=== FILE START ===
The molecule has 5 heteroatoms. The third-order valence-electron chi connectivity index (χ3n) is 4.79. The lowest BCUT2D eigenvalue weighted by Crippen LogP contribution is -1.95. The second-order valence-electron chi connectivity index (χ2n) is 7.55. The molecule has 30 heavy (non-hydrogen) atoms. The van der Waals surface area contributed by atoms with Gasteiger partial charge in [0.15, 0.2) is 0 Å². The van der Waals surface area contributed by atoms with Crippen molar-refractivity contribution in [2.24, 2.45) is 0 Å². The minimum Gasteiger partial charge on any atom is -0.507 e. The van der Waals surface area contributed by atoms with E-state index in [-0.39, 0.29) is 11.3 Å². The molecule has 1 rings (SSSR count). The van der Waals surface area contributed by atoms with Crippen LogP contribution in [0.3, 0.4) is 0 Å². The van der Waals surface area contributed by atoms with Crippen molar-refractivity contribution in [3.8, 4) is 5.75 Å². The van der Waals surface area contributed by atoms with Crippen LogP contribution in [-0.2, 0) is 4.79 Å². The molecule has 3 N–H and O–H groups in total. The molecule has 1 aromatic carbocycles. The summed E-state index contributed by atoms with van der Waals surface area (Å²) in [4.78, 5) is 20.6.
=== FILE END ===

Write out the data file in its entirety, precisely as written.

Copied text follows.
The molecule has 5 heteroatoms. The third-order valence-electron chi connectivity index (χ3n) is 4.79. The lowest BCUT2D eigenvalue weighted by Crippen LogP contribution is -1.95. The second-order valence-electron chi connectivity index (χ2n) is 7.55. The molecule has 30 heavy (non-hydrogen) atoms. The van der Waals surface area contributed by atoms with Gasteiger partial charge in [0.15, 0.2) is 0 Å². The van der Waals surface area contributed by atoms with Crippen molar-refractivity contribution in [2.24, 2.45) is 0 Å². The minimum Gasteiger partial charge on any atom is -0.507 e. The van der Waals surface area contributed by atoms with E-state index in [-0.39, 0.29) is 11.3 Å². The molecule has 1 rings (SSSR count). The van der Waals surface area contributed by atoms with Crippen LogP contribution in [0.3, 0.4) is 0 Å². The van der Waals surface area contributed by atoms with Crippen molar-refractivity contribution in [3.8, 4) is 5.75 Å². The van der Waals surface area contributed by atoms with Crippen LogP contribution in [-0.2, 0) is 4.79 Å². The molecule has 3 N–H and O–H groups in total. The molecule has 1 aromatic carbocycles. The summed E-state index contributed by atoms with van der Waals surface area (Å²) in [4.78, 5) is 20.6.